Want to live and eat sustainably but not sure where to start? In the second post in the Fork in the Road Sustainability Series we’ll explore what food sustainability is, what it means to each person, and how you can implement simple shifts to be a more sustainable eater.
Sustainability; a word that is at once overused and not discussed enough.
Because there is not one definition of sustainable nutrition, a sustainable diet can mean many things to many people. One person’s definition of food sustainability may mean reducing food waste, buying humane animal products and purchasing products mindfully. Another’s may be eliminating all animal foods, eating only organic and buying strictly local/seasonal. Neither person’s definition is wrong and each has defined a lifestyle that makes them feel confident about their food decisions and their impact on the environment.
The official Webster’s Dictionary definition of sustainability is:
sustain + ability
- The ability to be sustained, supported, upheld or confirmed.
- Environmental science. The quality of not being harmful to the environment or depleting natural resources, and therefore supporting long-term ecological balance.
I often get questions from people wanting to know how to eat sustainably and I explain that there is no right or wrong “level” of commitment to living a sustainable lifestyle. In today’s consumer-driven, “more, more, more” society even having the seed of knowledge that your purchasing decisions have an impact on the earth’s natural resources is a great start.
While there is no set definition or set of rules defining sustainable nutrition, there are a few core dietary and lifestyle shifts that can help you become a more sustainable eater. Below are five sustainable dietary shifts I keep in mind when making my own food decisions and are a great starting point for anyone wanting to embark on a sustainable lifestyle change.
5 Ways to Live & Eat Sustainably
Eat a variety of plant-based foods.
Eat the rainbow! Eating an array of colorful fruits, vegetables, nuts and seeds provides a variety of nutrients for health and wellness. Leading public health organizations recommend consuming a predominantly plant-based diet to lower your individual carbon footprint. Producing most plant-based foods requires less energy input in the form of fossil fuels and water than producing animal foods, while also releasing less green house gases and other production byproducts.
Mindfully buy & consume animal foods.
By now you’ve likely heard what the research confirms – a diet high in animal products, like the traditional American diet, is taxing on the environment.
As someone who grew up in the American Midwest and was used to eating meat at nearly every meal, I knew the impact of my dietary choices but had a hard time breaking the habit of a meat-centric diet. Though I significantly reduce my meat intake, I still consume animal products. However, I made an important shift in the way I purchase and consume them by buying from sources I know have good farming practices and moving meat from the center of my plate to instead be a side dish or compliment to a plant-based meal.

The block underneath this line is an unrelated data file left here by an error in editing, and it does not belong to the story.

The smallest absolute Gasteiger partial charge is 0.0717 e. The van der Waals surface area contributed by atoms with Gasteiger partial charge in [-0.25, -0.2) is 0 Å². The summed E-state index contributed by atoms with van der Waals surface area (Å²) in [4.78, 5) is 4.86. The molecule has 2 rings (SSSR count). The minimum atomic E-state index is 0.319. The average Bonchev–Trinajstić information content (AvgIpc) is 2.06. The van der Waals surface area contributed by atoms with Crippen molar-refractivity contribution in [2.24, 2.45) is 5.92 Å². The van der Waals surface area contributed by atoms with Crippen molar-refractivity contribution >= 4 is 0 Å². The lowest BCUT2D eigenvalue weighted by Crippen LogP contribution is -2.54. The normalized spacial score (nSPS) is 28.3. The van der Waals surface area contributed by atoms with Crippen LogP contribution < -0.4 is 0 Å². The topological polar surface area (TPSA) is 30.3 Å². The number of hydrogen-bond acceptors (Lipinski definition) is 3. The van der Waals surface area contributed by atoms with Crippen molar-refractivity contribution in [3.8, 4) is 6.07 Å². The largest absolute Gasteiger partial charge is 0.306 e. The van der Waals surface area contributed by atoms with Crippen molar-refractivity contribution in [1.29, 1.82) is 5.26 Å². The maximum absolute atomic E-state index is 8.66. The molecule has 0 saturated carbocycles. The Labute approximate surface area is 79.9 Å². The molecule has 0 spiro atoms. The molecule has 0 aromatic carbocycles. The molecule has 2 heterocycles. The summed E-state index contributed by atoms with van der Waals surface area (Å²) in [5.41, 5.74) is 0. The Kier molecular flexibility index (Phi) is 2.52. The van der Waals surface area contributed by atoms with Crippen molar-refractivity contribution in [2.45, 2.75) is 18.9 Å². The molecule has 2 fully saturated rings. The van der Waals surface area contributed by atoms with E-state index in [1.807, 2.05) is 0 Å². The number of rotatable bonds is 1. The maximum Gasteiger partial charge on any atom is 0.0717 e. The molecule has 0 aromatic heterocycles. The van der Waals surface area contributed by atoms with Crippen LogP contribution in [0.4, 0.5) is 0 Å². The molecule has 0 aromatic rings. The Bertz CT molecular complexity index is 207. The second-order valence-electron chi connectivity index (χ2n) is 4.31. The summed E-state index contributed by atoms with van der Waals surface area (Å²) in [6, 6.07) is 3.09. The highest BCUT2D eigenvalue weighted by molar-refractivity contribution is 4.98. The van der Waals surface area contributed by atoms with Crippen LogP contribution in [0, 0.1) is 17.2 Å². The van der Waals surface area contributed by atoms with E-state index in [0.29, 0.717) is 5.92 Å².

As a registered dietitian specializing in sustainable nutrition, I often get asked if someone trying to eat a more sustainable diet should give up meat. My answer is that if you do not want to stop eating meat then instead rethink where and how you buy meat and shift the way you view meat on your plate and in your overall diet. Even reducing your overall meat consumption by one meal a week can reduce your personal carbon footprint.
Choose sustainable seafood.
Let’s face it–our land is over-farmed and our seas are over-fished. Making sustainable seafood purchasing decisions is vital to the health and wellbeing of our oceans. Many seafood species are over-fished, threatening extinction and causing a shift in ocean eco-systems. Educate yourself on choosing the right species by checking out the Monterey Bay Aquarium’s Seafood Watch guides (choose your state and print to keep in your kitchen).
Eat local and in-season when possible.
Get to know your local food system by attending and buying from farmer’s markets, signing up for a CSA box from a local farm, and eating foods that are fresh and in season. If you are an omnivore, get to know your local butcher and the animal farms in your area. Buying local not only reduces the miles your food travels to reach you (and the outputs of that travel), but also allows you to support and nurture your local food economy.
Make mindful food and product purchases.
Choosing to live a sustainable lifestyle is more than just food, it also involves making mindful purchasing decisions for everything from household or beauty products to clothing. Buy second hand when possible, try to choose products that are sold in bulk to reduce the amount of packaging required and research companies that have sustainable ingredient sourcing commitments – the Environmental Working Group consumer guides are a great place to start!
Have you committed to living a more sustainable lifestyle?
What shifts have you made to live and eat sustainably?